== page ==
By Ann Douglas Special to the Star
Wed., Aug. 17, 2011
If anyone has a handle on what moms really need to know about breastfeeding, it’s Teresa Pitman. Pitman has been providing support and advice to breastfeeding mothers for more than three decades. She’s executive director of La Leche League Canada, a non-profit that provides mom-to-mom breastfeeding support and wrote a parenting column for Today’s Parent. She is the co-author of two bestselling books about breastfeeding: Dr. Jack Newman’s Guide to Breastfeeding, and The Womanly Art of Breastfeeding, now in its eighth addition.
During a recent interview, Pitman offered these words of wisdom for new moms and moms-to-be.
- It’s important to do your breastfeeding homework ahead of time.
“Take the time to find out about breastfeeding supports in your community while you’re still pregnant so that you don’t have to try to find these services after the fact,” says Pitman. “Most of us don’t anticipate that we’re going to have problems breastfeeding.” Have the information on hand just in case. It’s much more stressful to track down the names of clinics and the right breastfeeding book when you’re stressed and worried about feeding your baby.
When you’re reading up on breastfeeding, make sure to consider the source, says Pitman. “Many booklets about breastfeeding are put out by formula companies. They are not helpful.”
- Other mothers who have breastfed their babies successfully are your best source of breastfeeding support and information.
“When you’re making up your mind about breastfeeding, get to know other mothers who are breastfeeding so you can see how it works for them,” Pitman suggests.
“It’s one thing to read about breastfeeding or to walk past someone breastfeeding in a mall. It’s when you get to know other mothers who are breastfeeding their babies that you get a sense of what’s really involved.”
- Your baby only has one way of signalling your breasts to make more milk: by nursing more frequently.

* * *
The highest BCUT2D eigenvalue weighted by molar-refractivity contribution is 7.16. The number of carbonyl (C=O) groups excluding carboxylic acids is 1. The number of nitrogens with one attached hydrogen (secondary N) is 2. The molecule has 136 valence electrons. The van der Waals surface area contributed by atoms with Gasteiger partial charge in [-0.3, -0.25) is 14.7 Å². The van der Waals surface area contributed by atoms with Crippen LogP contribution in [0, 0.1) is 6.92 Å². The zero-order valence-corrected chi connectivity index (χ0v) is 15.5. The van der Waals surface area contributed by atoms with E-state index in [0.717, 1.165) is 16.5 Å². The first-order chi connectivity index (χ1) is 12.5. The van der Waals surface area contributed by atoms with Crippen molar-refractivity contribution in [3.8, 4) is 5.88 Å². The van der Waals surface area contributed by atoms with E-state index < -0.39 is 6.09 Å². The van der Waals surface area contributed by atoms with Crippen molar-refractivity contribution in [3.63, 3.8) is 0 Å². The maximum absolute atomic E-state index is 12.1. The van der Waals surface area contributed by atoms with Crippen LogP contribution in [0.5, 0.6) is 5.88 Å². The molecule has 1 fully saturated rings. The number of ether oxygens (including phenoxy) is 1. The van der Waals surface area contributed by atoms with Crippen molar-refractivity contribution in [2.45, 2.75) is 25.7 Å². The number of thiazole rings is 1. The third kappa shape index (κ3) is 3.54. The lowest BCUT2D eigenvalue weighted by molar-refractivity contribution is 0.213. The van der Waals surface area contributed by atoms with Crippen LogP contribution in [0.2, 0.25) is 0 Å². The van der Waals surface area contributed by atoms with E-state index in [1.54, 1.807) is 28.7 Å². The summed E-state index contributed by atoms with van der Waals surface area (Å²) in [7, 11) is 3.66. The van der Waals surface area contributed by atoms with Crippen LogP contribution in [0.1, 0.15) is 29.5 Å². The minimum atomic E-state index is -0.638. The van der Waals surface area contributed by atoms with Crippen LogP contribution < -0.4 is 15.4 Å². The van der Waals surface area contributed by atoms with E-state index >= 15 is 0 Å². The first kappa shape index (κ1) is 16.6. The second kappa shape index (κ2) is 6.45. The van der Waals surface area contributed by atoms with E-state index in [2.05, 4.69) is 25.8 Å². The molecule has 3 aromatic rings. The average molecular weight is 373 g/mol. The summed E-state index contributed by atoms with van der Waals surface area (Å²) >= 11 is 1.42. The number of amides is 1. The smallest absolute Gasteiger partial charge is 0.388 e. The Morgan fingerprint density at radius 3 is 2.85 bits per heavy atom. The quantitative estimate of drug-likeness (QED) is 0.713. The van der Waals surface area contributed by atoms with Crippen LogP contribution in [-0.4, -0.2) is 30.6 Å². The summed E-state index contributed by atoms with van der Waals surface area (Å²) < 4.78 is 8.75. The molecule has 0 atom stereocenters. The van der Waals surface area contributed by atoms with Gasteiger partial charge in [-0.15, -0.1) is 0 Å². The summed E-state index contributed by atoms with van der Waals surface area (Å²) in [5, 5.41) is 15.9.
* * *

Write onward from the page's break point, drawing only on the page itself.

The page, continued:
It’s helpful to understand how breastfeeding works, says Pitman.
“Breasts are not bottles that are attached to your body. Breasts make milk continuously, but they make milk more quickly when your breasts are emptier. Frequent feedings help to establish your milk supply,” she says. Especially during the first few weeks, the frequency of feedings helps to signal your breasts just how much milk your baby is going to need. “If you interfere with this cycle by supplementing with formula, your breasts make less milk. If your baby isn’t well enough to nurse a lot, it’s important to hand-express or pump so that these signals are still transmitted to your breasts.”
- You and your baby will have your own unique feeding pattern.
Don’t be alarmed if your baby wants to nurse more than the eight to twelve times each day you’ve read about. Most babies do, says Pitman.
“Women vary in their breast-milk storage capacity and, contrary to what you might think, the amount of milk that breasts are capable of storing doesn’t directly correlate with breast size. Women who have less storage capacity need to breastfeed their babies more often while those who have greater storage capacity don’t need to breastfeed quite as often. Likewise, babies have their own unique feeding patterns. It’s not helpful to compare your nursing schedule to those of other moms you know.
- Breastfeeding is not supposed to be painful.
“Pain in our bodies is a signal that something is not quite right,” says Pitman. “It really helps to understand that almost all of the reasons you might have pain are fixable if you get help.”
Her advice? “If you’re struggling, ask for help sooner rather than later. If the first person doesn’t help you, ask another person.”
While there are fewer and fewer government resources devoted to supporting mothers with breastfeeding, you can still turn to La Leche League. The hospital where you gave birth may also have a clinic you can access free. You can also hire a private lactation consultant. Many charge fees on a sliding scale based on income.
- Breastfeeding is more than just a way of feeding a baby.
“We think about breastfeeding mostly in terms of feeding, but it is so much more than that,” says Pitman. “It comforts a baby and it relaxes a mother. It’s designed so that you relax and enjoy your baby more.” Breastfeeding helps your baby sleep better and soothes her if she’s is hurt or scared, she adds. “And those quick little nursings keep your milk supply up.”
- Breastfeeding is a lot more flexible than most people think.
Nursing is much more convenient than most parents realize, particularly when they’re in the intensive period when it’s getting established. “Breastfeeding is very portable. You don’t have to refrigerate anything. If you work outside the home, you can use a pump,” says Pitman.
It also has a pretty impressive track-record: “We know that breastfeeding works. We wouldn’t be here if it didn’t. You are the child of many ancestors who breastfed successfully. You simply need to have confidence that you can make this work in your life.”